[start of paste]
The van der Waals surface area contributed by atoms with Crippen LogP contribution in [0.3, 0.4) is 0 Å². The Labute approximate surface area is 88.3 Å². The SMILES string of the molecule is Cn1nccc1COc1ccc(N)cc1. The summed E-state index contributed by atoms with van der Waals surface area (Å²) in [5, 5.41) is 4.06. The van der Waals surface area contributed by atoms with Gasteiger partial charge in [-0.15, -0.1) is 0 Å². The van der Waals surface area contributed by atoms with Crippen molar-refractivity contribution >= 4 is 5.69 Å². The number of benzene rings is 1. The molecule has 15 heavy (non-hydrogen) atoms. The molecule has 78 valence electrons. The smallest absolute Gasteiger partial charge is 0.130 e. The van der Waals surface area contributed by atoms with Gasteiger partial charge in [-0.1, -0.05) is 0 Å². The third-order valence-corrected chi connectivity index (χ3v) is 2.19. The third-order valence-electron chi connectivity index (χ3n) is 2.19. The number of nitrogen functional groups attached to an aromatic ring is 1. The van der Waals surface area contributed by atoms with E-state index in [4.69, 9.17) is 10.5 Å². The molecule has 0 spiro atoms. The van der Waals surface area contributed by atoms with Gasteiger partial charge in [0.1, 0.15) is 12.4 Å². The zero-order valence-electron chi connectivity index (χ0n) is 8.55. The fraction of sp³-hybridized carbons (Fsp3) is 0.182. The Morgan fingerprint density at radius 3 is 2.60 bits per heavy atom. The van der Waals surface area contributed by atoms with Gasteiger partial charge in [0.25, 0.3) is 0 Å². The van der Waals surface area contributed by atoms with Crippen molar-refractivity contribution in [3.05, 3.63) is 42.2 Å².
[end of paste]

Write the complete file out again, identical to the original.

The van der Waals surface area contributed by atoms with Crippen LogP contribution in [0.3, 0.4) is 0 Å². The Labute approximate surface area is 88.3 Å². The SMILES string of the molecule is Cn1nccc1COc1ccc(N)cc1. The summed E-state index contributed by atoms with van der Waals surface area (Å²) in [5, 5.41) is 4.06. The van der Waals surface area contributed by atoms with Gasteiger partial charge in [-0.15, -0.1) is 0 Å². The van der Waals surface area contributed by atoms with Crippen molar-refractivity contribution >= 4 is 5.69 Å². The number of benzene rings is 1. The molecule has 15 heavy (non-hydrogen) atoms. The molecule has 78 valence electrons. The smallest absolute Gasteiger partial charge is 0.130 e. The van der Waals surface area contributed by atoms with Gasteiger partial charge in [-0.1, -0.05) is 0 Å². The third-order valence-corrected chi connectivity index (χ3v) is 2.19. The third-order valence-electron chi connectivity index (χ3n) is 2.19. The number of nitrogen functional groups attached to an aromatic ring is 1. The van der Waals surface area contributed by atoms with E-state index in [4.69, 9.17) is 10.5 Å². The molecule has 0 spiro atoms. The van der Waals surface area contributed by atoms with Gasteiger partial charge in [0.1, 0.15) is 12.4 Å². The zero-order valence-electron chi connectivity index (χ0n) is 8.55. The fraction of sp³-hybridized carbons (Fsp3) is 0.182. The Morgan fingerprint density at radius 3 is 2.60 bits per heavy atom. The van der Waals surface area contributed by atoms with Gasteiger partial charge in [0.25, 0.3) is 0 Å². The van der Waals surface area contributed by atoms with Crippen molar-refractivity contribution in [3.05, 3.63) is 42.2 Å².